4. I’ts been clear for a long time that a small group of car body designers in Romania are far more talented than the thousands employed by Renault
    in France. Which raises the question “Are Renault now holding Dacia back
    by pinching their designs and passing them of as Renaults”. If output from Romania remains constrained by production capacity this effectively prevents the introduction of new models. In this situation would Dacia actually be better off without Renault ?

  5. From everything I’ve heard Brian, the Duster was actually designed in France for the most part, with the Romanian team only taking it to production after the Renault team created the design. It’s the same team designing both companies’ designs essentially, which, along with the frequent rebadging, explains the overlap in style between the two. Don’t be fooled. Before Renault took charge, Dacia was not capable of this kind of design on its own.

  6. Brian, I get where your sentiment comes from and Drew, you make a valid point. The truth is probably somewhere in the middle – yes, Dacia could not have done cars like the Duster/Sandero before Renault bought them out, but at the same time I am sure Renault got more than just a (devalued) brand name and (old-fashioned) factory from the deal. I think there are probably a lot of young, hungry-for-success designers/engineers that are working at Renault/Dacia now, and I’m guessing it’s hard to tell whether the Duster is more French than, say, the Clio is Romanian, if you know what I mean.

    At the same time, it’s clear Renault will keep Dacia in check in terms of market positioning, the same thing that VW has done for years with Skoda. Actually, they’ll probably need to do more than that, given that VW is now considered “mainstream premium”, which gives Skoda a chance to position itself as “sensible mainstream”, a spot Renault occupied until recently and, arguably, hasn’t successfully upgraded from yet.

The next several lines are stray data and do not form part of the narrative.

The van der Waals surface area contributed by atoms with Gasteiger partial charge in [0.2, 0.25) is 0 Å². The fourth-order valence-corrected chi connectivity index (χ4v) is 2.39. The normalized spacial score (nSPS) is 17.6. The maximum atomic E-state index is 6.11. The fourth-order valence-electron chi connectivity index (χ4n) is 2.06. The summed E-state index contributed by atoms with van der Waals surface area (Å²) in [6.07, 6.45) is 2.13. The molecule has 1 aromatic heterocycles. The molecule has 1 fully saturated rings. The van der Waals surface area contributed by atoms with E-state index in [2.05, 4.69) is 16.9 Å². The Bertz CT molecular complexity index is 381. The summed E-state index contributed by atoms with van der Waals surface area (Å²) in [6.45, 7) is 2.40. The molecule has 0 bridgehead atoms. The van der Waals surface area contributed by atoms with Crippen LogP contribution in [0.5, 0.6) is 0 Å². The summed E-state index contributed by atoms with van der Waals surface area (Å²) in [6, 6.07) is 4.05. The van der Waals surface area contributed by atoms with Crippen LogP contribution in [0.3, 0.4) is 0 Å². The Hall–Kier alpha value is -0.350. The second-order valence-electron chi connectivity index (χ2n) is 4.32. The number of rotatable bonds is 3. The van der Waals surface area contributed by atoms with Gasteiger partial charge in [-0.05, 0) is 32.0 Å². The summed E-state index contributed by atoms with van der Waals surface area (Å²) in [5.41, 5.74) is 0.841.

7. The Indian Kwid version is not destined for Europa.
    The car doesn’t meet the safety requirements which are necessary / required.

    Funky little car.
    Hopefully Renault will add more chrome to the front – India loves that

  8. Rick M, that’s surprising to hear – from what I understood it was based on a new global platform.

    1. I can’t imagine Renault being so shortsighted and making the same mistake PSA has made with the development of the C3-XR and DS6. Those cars were only designed for China, and especially the DS6 would have kept the brand fresh and relevant in Europe, where it is struggling without any new products, while the small crossover segment is booming, especially for premium brands.
      Carlos Tavares, the new CEO at PSA, made a huge facepalm when he heard how cheap it would’ve been to develop those models for worldwide markets instead of just China, but it’s way too costly to do this now that they’re finished.

      The first Dacia Logan was initially also not developed for Western Europe, but still met all the requirements so they had the possibility to change their strategy later. And thankfully so!